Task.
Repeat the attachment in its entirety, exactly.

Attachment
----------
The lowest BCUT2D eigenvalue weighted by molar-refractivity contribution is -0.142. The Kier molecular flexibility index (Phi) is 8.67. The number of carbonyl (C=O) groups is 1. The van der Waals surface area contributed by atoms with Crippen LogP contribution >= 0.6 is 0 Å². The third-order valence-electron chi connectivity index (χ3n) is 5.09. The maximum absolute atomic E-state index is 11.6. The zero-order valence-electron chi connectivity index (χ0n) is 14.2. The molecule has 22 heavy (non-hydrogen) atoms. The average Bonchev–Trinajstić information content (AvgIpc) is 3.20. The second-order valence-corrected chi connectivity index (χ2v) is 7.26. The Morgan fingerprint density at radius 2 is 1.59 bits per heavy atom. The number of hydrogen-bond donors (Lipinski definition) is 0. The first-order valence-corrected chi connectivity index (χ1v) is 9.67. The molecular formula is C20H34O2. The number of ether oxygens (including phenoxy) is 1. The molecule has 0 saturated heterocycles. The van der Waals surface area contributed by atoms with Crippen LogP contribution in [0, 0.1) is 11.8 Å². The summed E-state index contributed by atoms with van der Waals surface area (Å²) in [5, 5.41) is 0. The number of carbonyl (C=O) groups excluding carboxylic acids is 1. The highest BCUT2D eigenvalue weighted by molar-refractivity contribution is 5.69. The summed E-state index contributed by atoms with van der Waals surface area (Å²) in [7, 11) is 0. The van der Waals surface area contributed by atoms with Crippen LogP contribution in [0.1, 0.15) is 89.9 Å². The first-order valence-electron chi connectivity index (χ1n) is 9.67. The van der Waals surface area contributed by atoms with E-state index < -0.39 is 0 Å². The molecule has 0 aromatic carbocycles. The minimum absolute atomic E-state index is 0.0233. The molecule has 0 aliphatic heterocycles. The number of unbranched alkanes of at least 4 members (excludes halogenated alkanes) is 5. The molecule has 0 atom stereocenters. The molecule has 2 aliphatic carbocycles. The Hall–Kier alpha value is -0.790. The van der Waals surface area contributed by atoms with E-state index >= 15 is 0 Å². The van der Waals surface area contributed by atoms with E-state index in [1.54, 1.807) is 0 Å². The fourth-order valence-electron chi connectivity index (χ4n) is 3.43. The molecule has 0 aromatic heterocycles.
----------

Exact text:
The lowest BCUT2D eigenvalue weighted by molar-refractivity contribution is -0.142. The Kier molecular flexibility index (Phi) is 8.67. The number of carbonyl (C=O) groups is 1. The van der Waals surface area contributed by atoms with Crippen LogP contribution >= 0.6 is 0 Å². The third-order valence-electron chi connectivity index (χ3n) is 5.09. The maximum absolute atomic E-state index is 11.6. The zero-order valence-electron chi connectivity index (χ0n) is 14.2. The molecule has 22 heavy (non-hydrogen) atoms. The average Bonchev–Trinajstić information content (AvgIpc) is 3.20. The second-order valence-corrected chi connectivity index (χ2v) is 7.26. The Morgan fingerprint density at radius 2 is 1.59 bits per heavy atom. The number of hydrogen-bond donors (Lipinski definition) is 0. The first-order valence-corrected chi connectivity index (χ1v) is 9.67. The molecular formula is C20H34O2. The number of ether oxygens (including phenoxy) is 1. The molecule has 0 saturated heterocycles. The van der Waals surface area contributed by atoms with Crippen LogP contribution in [0, 0.1) is 11.8 Å². The summed E-state index contributed by atoms with van der Waals surface area (Å²) in [5, 5.41) is 0. The number of carbonyl (C=O) groups excluding carboxylic acids is 1. The highest BCUT2D eigenvalue weighted by molar-refractivity contribution is 5.69. The summed E-state index contributed by atoms with van der Waals surface area (Å²) in [7, 11) is 0. The van der Waals surface area contributed by atoms with Crippen LogP contribution in [0.1, 0.15) is 89.9 Å². The first-order valence-electron chi connectivity index (χ1n) is 9.67. The van der Waals surface area contributed by atoms with E-state index < -0.39 is 0 Å². The molecule has 0 aromatic carbocycles. The minimum absolute atomic E-state index is 0.0233. The molecule has 0 aliphatic heterocycles. The number of unbranched alkanes of at least 4 members (excludes halogenated alkanes) is 5. The molecule has 0 atom stereocenters. The molecule has 2 aliphatic carbocycles. The Hall–Kier alpha value is -0.790. The van der Waals surface area contributed by atoms with E-state index >= 15 is 0 Å². The van der Waals surface area contributed by atoms with E-state index in [1.54, 1.807) is 0 Å². The fourth-order valence-electron chi connectivity index (χ4n) is 3.43. The molecule has 0 aromatic heterocycles.